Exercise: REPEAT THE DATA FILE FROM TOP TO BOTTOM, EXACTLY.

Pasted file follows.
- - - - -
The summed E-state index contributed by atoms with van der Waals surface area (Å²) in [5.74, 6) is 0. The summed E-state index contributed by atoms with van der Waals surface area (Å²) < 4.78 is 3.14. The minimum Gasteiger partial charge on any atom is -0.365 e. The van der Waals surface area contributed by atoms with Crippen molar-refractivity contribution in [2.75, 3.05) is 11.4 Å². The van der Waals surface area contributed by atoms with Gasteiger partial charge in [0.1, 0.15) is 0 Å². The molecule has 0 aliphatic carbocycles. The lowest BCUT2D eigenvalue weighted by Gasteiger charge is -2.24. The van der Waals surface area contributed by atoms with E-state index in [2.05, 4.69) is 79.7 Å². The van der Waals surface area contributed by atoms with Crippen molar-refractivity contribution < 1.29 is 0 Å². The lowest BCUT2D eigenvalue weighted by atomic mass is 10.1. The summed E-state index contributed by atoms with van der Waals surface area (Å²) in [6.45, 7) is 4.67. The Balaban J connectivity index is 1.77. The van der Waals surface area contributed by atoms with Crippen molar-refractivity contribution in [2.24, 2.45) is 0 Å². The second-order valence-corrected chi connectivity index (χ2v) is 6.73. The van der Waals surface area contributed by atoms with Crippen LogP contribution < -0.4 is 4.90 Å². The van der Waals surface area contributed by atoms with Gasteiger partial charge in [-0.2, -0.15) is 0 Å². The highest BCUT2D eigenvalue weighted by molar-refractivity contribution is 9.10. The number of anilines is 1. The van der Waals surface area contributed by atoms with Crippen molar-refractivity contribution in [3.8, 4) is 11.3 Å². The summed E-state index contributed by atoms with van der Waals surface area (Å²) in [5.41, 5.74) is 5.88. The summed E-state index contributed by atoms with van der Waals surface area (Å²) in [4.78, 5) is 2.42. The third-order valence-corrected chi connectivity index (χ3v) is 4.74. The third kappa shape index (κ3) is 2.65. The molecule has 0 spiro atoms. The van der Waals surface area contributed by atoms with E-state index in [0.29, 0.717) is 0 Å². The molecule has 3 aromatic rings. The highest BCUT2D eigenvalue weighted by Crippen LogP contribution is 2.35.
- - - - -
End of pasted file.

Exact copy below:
The summed E-state index contributed by atoms with van der Waals surface area (Å²) in [5.74, 6) is 0. The summed E-state index contributed by atoms with van der Waals surface area (Å²) < 4.78 is 3.14. The minimum Gasteiger partial charge on any atom is -0.365 e. The van der Waals surface area contributed by atoms with Crippen molar-refractivity contribution in [2.75, 3.05) is 11.4 Å². The van der Waals surface area contributed by atoms with Gasteiger partial charge in [0.1, 0.15) is 0 Å². The molecule has 0 aliphatic carbocycles. The lowest BCUT2D eigenvalue weighted by Gasteiger charge is -2.24. The van der Waals surface area contributed by atoms with E-state index in [2.05, 4.69) is 79.7 Å². The van der Waals surface area contributed by atoms with Crippen molar-refractivity contribution < 1.29 is 0 Å². The lowest BCUT2D eigenvalue weighted by atomic mass is 10.1. The summed E-state index contributed by atoms with van der Waals surface area (Å²) in [6.45, 7) is 4.67. The Balaban J connectivity index is 1.77. The van der Waals surface area contributed by atoms with Crippen molar-refractivity contribution in [2.24, 2.45) is 0 Å². The second-order valence-corrected chi connectivity index (χ2v) is 6.73. The van der Waals surface area contributed by atoms with Crippen LogP contribution < -0.4 is 4.90 Å². The van der Waals surface area contributed by atoms with Gasteiger partial charge in [-0.2, -0.15) is 0 Å². The highest BCUT2D eigenvalue weighted by molar-refractivity contribution is 9.10. The number of anilines is 1. The van der Waals surface area contributed by atoms with Crippen molar-refractivity contribution in [3.8, 4) is 11.3 Å². The summed E-state index contributed by atoms with van der Waals surface area (Å²) in [5.41, 5.74) is 5.88. The summed E-state index contributed by atoms with van der Waals surface area (Å²) in [4.78, 5) is 2.42. The third-order valence-corrected chi connectivity index (χ3v) is 4.74. The third kappa shape index (κ3) is 2.65. The molecule has 0 spiro atoms. The van der Waals surface area contributed by atoms with E-state index in [0.29, 0.717) is 0 Å². The molecule has 3 aromatic rings. The highest BCUT2D eigenvalue weighted by Crippen LogP contribution is 2.35.